“ಕನ್ನಡ / ಕನ್ನಡಿಗರಿಗೆ ಬೈದು ಬರಿ sorry ಕೇಳ್ತೀನಿ ಅಂದರೆ ಬಿಡ್ತೀವಾ !! ನಾವು ಸಾಮಾನ್ಯ ಕನ್ನಡಿಗರು”
— ಸಂದೀಪ್ ಪಾರ್ಶ್ವನಾಥ್ , ಅಧ್ಯಷರು ಸಾಮಾನ್ಯ ಕನ್ನಡಿಗ
ಕನ್ನಡ ಕನ್ನಡಿಗರು ಕರ್ನಾಟಕವನ್ನು ನಿಂದನೆ ಮಾಡುವವರಿಗೆ ಒಂದು ಪಾಠ
ಪ್ರೀತಿಶ್ ಕುಮಾರ್ ಪಾಟೀಲ್ MNC ನಲ್ಲಿ ಕೆಲಸ , ಇವನ ವಿರುದ್ಧ ನಮ್ಮ ತಂಡದ ಸಂದೀಪ್ ಪಾರ್ಶ್ವನಾಥ ರವರು 505 IPC ಸೆಕ್ಷನ್ ನ ಅಡಿ ದೂರು ದಾಖಲಿಸಿದ್ದರು .
ಈತ High Court ಮೊರೆ ಹೋಗಿದ್ದ , high ಕೋರ್ಟ್ ಇತನಿಗೆ ಛೀಮಾರಿ ಹಾಕಿದೆ
Accenture Employee from Maharashtra had apologised for post; Trust took him to court
What is the limit to an individual’s freedom of expression? Can a rant on social media land you in jail? This is a case in point.
The Karnataka High Court has refused the plea of a Maharashtrian in Bengaluru to quash a case against him for his derogatory remarks on south Indians. The HC said he has to face the trial in the case and it was for the lower court to decide whether his comments, made on a Facebook post, constituted an offence.
The comments he made earlier this year, had led to a severe backlash forcing him to retract his statements and apologise. However, a police complaint against him has resulted in the case.
Pritish Kumar Patil, 22, lives in Gangammanagudi. He is facing charges under Section 505 of the IPC for “statements conducting to public mischief”. It is based on a complaint filed by Sandeep Parswanath, president of the Samanya Kannadiga, a Kannada organisation. The case is pending before the VIII Additional Chief Metropolitan Magistrate. Patil approached the Karnataka high court to get the case quashed.
Refusing to quash the proceedings in the lower court, the HC in its order on December 6, said: “The content of the post which the petitioner (Patil) is said to have placed on his Facebook account, is the subject matter of the complaint by a Trust which is supposedly working for the betterment of the Kannada language. Therefore, the offence alleged could be made out with reference to the statement in the post and is to be tested at the trial. There is no warrant for quashing the proceedings.”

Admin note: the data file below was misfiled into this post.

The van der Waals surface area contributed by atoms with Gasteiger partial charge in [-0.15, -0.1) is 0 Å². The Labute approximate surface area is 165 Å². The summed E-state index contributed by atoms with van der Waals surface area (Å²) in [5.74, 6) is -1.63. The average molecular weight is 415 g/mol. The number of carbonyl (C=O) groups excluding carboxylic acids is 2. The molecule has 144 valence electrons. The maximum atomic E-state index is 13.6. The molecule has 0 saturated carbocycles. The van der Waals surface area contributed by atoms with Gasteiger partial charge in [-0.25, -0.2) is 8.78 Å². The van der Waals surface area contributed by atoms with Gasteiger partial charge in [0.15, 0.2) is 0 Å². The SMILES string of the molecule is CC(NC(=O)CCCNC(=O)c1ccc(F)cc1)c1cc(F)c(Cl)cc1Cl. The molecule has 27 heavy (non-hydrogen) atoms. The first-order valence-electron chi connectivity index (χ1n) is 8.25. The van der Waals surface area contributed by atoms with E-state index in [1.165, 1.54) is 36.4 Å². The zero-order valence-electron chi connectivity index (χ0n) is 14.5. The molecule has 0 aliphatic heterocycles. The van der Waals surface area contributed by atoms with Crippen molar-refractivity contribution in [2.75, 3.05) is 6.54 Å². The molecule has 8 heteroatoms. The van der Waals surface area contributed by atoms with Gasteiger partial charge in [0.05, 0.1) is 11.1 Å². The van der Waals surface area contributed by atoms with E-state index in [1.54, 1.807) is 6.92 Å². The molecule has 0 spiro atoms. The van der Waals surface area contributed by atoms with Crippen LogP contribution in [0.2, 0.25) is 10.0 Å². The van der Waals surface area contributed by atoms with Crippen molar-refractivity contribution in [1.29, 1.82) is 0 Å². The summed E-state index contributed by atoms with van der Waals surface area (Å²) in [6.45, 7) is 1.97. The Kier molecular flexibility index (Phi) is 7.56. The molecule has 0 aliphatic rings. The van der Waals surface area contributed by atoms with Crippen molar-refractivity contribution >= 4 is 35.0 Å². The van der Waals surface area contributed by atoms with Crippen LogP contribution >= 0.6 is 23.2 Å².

Patil, from Maharashtra, is an employee @ Accenture in Bengaluru. A post by a non-Kannadiga against a BMTC bus conductor for conversing only in Kannada created a great deal of controversy. Following suggestions by local people, the post was altered to remove the offensive lines.
At this point, Patil joined the debate and one of his comments about ‘south Indians’ not learning Hindi and English but asking outsiders to learn their language instead, got everyone angry.
Patil got trolled and his personal information and address was widely shared online. He issued an apology letter, retracting his words.
That wasn’t enough for Parswanath and he filed a complaint with the police.
In the past, courts have come down heavily on government action against social media posts, to uphold freedom of expression. The outcome of this particular case will be watched closely.
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